Attorney Allen Smith, who became ill during his opening statement on Monday, delivers his closing argument in another talc powder trial last October.
St. Louis — A Missouri state court judge ordered the selection of a new jury on Monday after the attorney for a woman claiming that Johnson & Johnson’s talc-containing personal hygiene products cause cancer suffered a medical episode during his opening statement.
Allen Smith of the Mississippi-based Smith Law Firm became unsteady at the podium approximately five minutes into the start of his opening statement. Judge Rex Burlison immediately asked the jury to leave the courtroom, and the Courtroom View Network camera that had been webcasting the trial was deactivated.
Barry Pound, a spokesman for Smith's legal team, told CVN without elaborating on his condition that as of early Monday afternoon Smith was still receiving medical attention but that his prognosis was good. Pound said the court planned to proceed with the selection of a new jury, and that opening statements could begin as soon as this Thursday or Friday.
Smith is the same attorney who, along with the firm Beasley Allen, successfully argued three consecutive trials in 2016 against Johnson & Johnson and their talc supplier Imerys that resulted in massive verdicts of $72 million, $55 million and $70 million. The current trial, which is just the fourth talc powder lawsuit out of thousands filed to go to before a jury in state court and the fifth case to go to trial overall, is being closely watched to see if Johnson & Johnson can break a plaintiffs’ winning streak that has exposed the pharmaceutical giant to massive damages.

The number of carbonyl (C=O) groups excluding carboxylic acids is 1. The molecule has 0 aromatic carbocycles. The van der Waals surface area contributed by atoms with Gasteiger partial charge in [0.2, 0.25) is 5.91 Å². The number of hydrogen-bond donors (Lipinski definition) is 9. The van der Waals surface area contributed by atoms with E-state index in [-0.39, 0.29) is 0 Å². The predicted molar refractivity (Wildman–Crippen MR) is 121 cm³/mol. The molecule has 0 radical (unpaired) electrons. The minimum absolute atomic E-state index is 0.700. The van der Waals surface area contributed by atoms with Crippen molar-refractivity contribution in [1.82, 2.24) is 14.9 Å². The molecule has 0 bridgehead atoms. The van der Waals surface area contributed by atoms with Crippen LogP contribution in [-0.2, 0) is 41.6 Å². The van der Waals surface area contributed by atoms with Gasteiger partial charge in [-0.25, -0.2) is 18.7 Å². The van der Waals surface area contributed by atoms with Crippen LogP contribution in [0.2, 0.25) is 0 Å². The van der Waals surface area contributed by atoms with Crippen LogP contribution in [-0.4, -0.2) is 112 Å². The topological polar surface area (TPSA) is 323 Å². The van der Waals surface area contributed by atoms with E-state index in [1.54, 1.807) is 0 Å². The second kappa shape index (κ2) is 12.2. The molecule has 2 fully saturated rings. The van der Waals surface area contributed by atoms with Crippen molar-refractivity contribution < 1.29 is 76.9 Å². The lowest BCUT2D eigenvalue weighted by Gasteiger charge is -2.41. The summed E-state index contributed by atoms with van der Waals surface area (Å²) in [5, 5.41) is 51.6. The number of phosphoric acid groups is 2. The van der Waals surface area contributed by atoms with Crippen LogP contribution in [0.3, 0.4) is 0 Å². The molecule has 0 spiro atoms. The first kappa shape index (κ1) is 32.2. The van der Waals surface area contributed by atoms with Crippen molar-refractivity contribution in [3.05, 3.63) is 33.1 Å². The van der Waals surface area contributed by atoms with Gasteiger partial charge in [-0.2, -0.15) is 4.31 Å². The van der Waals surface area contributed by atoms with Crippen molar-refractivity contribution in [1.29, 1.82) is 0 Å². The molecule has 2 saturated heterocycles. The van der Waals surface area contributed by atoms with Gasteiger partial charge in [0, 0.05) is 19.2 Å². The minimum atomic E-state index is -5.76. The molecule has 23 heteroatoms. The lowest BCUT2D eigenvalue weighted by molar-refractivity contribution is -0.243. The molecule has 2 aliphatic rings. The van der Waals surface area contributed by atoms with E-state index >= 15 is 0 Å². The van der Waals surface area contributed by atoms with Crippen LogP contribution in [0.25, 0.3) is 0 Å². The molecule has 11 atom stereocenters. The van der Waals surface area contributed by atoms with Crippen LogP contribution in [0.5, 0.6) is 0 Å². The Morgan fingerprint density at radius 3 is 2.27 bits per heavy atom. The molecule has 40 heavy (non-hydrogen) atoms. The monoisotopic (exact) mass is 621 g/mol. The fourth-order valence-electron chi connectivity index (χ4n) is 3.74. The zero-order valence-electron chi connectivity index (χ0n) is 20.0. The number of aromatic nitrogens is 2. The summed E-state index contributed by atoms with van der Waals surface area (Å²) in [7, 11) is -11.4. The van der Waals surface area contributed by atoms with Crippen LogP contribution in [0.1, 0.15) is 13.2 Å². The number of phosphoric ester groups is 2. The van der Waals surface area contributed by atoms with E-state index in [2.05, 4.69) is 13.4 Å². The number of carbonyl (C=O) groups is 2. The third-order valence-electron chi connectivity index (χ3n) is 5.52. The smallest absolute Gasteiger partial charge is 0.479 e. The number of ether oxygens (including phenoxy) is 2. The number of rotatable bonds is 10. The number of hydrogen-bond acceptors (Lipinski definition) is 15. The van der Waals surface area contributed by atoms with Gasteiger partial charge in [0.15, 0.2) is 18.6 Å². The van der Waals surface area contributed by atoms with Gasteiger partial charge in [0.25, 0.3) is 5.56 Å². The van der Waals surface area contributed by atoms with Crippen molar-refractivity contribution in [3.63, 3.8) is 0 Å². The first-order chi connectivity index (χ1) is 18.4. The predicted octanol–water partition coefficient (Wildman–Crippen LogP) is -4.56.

Plaintiffs allege J&J for years ignored compelling scientific evidence that talc powder applied to the genitals could travel to the ovaries and cause cancer, and that the company wanted to protect the profits generated by brands consumers had purchased for decades even as safer cornstarch-based body powders became available.
Nora Daniels, 56, filed the pending case after using J&J’s talcum powder for 36 years, but J&J and Imerys maintain her ovarian cancer wasn’t caused by talc. They cite that the U.S. Food & Drug Administration held hearings in the 1990’s on the risks of talc and concluded it was safe, and that there is no conclusive evidence of a link between talc-powder-based hygiene products and ovarian cancer.
Nearly 1,000 talc-related cases are pending in St. Louis alone, and consolidated talc dockets in New Jersey state and federal court and a batch of cases centralized in state court in Los Angeles continues to grow. While a New Jersey state court judge last Fall scuttled what would have been the first talc trial in that state, the judge in Los Angeles recently set a July date for the first talc trial in California.
CVN planned to provide a gavel-to-gavel webcast of the Daniels trial and expects to resume coverage when the newly selected jury begins hearing opening statements.
The pending case is captioned Valerie Swann, et al. v. Johnson & Johnson, et al. case number 1422-CC09326-01 in Missouri’s 22nd Judicial Circuit Court.
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